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ContinuousWave: Whaler Performance
Winter Fogging Vs. Monthly Startup
|Author||Topic: Winter Fogging Vs. Monthly Startup|
posted 12-29-2002 04:35 PM ET (US)
I'm putting my 87' 15' Sport CC to bed for the winter. I could fog the cylinders and winterize it, or I suppose I could start it up once a month or so with the garden hose and ears attached. I have a battery charger/ maintainer to keep the battery fresh. Is starting and idling it for 10 minutes or so once a month signifigantly better for motor health than just fogging it? If so, why?
posted 12-29-2002 04:37 PM ET (US)
Forgot to mention: The motor is a 96' Johnson 48 HP, 2 stroke.
posted 12-29-2002 07:33 PM ET (US)
Nothing seems to work as well for me as periodic running of the engine. It keeps the cylinder walls oiled and has the the advantage of running fuel thru the carbs as well (plus you rotate the water pump so that some of the vanes are not left compressed all winter). Be sure not to let the fuel get too old between runnings. Gasoline has a relatively short shelf life. If you truely fog the engine well, and drain all the fuel out of the carbs and don't have an oiling system, you might find winterizing a better solution. You still won't have the satisfaction of hearing the engine run during the winter. If it ever does fail to start, at least you can get it fixed during the down season.
I should (in fairness) add that we have year around boating here in coastal Texas. I have never had to deal with really long periods of no use, so a few starts during the slow periods is no big deal.
posted 12-29-2002 09:25 PM ET (US)
More important than fogging is adding stabilizer to your fuel and then running the engine dry. This will help eliminate gum in the carbs.
Two strokes leave a film of oil on the cylinders but if you want extra protection, fog. After the carbs have run dry pull the plugs and shoot a squirt of fogging oil into each cylinder. Turn the engine over by hand a couple times and put the plugs back in.
You can shoot the fogging oil in to the carbs to the point you kill the engine but in 30 years of winterizing I haven't done it that way. Don't see any reason injecting heavy fogging oil into the carbs.
posted 12-29-2002 11:48 PM ET (US)
re the fogging oil through the carbs, I thought it was to cote the crank and rod bearings as well as the cylinders?
posted 12-30-2002 11:01 AM ET (US)
I would fog on a smaller engine, say 90hp or less, and then only if you did not intend to crank it more than 90 days. Outside that running down to the boat house once every 30 to 45 days to let her run for 20minutes or so is really the best medicine
posted 01-02-2003 07:46 PM ET (US)
I think you worry too much.
You know, a lot of people do nothing!
And never have a problem!
Nowadays, keeping the gas stabilized is most important, besides using the engine manufacturers brand of oil.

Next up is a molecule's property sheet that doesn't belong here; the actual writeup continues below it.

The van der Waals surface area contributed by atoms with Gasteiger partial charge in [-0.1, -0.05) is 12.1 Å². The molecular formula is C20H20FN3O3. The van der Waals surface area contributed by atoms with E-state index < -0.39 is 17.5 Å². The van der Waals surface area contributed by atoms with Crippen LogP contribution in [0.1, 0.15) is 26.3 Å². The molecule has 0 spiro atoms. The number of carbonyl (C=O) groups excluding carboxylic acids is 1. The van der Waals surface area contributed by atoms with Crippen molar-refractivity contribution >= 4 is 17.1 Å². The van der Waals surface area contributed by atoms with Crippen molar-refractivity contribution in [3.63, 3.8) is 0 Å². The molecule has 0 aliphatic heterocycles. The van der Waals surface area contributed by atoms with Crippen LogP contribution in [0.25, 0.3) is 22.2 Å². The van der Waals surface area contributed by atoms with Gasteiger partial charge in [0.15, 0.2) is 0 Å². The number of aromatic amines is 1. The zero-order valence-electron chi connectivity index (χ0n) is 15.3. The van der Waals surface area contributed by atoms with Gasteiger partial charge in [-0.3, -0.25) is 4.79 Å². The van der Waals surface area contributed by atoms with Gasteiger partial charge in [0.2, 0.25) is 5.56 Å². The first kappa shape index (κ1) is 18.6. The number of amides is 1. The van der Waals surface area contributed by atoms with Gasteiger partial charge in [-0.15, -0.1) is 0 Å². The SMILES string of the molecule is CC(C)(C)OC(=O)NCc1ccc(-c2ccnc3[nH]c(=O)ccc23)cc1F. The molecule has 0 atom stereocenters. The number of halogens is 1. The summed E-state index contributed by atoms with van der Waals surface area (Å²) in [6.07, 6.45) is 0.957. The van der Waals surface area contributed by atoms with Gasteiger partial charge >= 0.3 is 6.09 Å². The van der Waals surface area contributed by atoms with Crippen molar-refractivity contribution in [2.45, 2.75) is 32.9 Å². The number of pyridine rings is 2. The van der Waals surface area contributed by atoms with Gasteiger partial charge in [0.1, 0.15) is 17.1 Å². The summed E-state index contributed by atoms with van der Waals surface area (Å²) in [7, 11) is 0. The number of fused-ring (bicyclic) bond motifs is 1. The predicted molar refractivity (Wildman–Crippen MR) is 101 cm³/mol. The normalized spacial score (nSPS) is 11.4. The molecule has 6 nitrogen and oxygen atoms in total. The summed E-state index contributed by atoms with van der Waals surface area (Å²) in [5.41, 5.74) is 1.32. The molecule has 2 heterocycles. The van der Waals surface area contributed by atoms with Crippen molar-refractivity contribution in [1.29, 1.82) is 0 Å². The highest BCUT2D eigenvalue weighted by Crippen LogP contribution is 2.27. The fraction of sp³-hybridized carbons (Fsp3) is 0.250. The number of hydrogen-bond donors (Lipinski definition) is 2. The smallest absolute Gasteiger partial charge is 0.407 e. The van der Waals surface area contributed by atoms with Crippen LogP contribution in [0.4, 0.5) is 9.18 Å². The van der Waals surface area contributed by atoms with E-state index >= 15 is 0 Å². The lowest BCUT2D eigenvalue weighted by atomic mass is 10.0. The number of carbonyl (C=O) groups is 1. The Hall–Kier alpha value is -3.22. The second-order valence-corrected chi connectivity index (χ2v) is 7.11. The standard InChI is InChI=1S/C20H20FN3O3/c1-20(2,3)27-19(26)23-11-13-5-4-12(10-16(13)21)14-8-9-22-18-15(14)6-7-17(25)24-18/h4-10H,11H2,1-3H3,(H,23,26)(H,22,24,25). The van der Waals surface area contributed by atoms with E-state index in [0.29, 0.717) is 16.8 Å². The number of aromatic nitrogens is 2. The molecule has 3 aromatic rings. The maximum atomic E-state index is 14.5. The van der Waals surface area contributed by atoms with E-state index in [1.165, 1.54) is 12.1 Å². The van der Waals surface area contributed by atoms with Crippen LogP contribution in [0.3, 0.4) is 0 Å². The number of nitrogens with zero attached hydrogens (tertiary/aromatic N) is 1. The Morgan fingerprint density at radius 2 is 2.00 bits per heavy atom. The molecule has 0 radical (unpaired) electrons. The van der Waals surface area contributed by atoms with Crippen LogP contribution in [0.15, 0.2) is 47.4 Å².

As for oil, in a 2 stroke, the oil will be distributed by the fuel mix.
Is starting it significantly better? Who knows, I don't think that's been tested. Some mechanics and engineers contend that 90% of all your engine wear occurs during the starting sequence. I would think then why I want to start it without using it?
My grandfather had a particular 5 1/2 Johnson motor 1949? 50? That he like a lot. His storage method was to run clean fuel through it and then run it dry, being sure the carb was really drained. Then he used the two stroke engine oil, and squirted some in the cylinders, and put the spark-plugs in loose. There the motor was on the stand in the basement. Every so often, he would remove the plugs, give it a small shot of oil, and turn it over slowly by hand, then put the plugs back.
If you really have time to attend to this motor, a version of this makes more sense to me.
posted 01-02-2003 08:44 PM ET (US)
I am worried about my complete ignorance when it comes to Marine engines, hence all the questions. I spoke to a local Marine mechanic today, who recommended just fogging it and running it dry. My engine has a fogging port on the side that accepts a screw on nozzle for OMC fogging spray.
posted 01-03-2003 09:11 AM ET (US)
I believe that the 90% of wear at startup rumor applies to 4-strokes. The assertion is that it takes some time for the oil pump to start getting oil to the moving parts in the motor after a cold star.
posted 01-05-2003 10:43 PM ET (US)
I have always just started my 50 hp Johnson and let it run for 10 minutes about once a
month and never had any problems. I always disconnect the fuel line and run the gas out of the carb before putting it back in the garage. My boat usually sits from October to March (due to hunting season). I don't know if it would be any different in a colder climate but it works in Northwest Florida.
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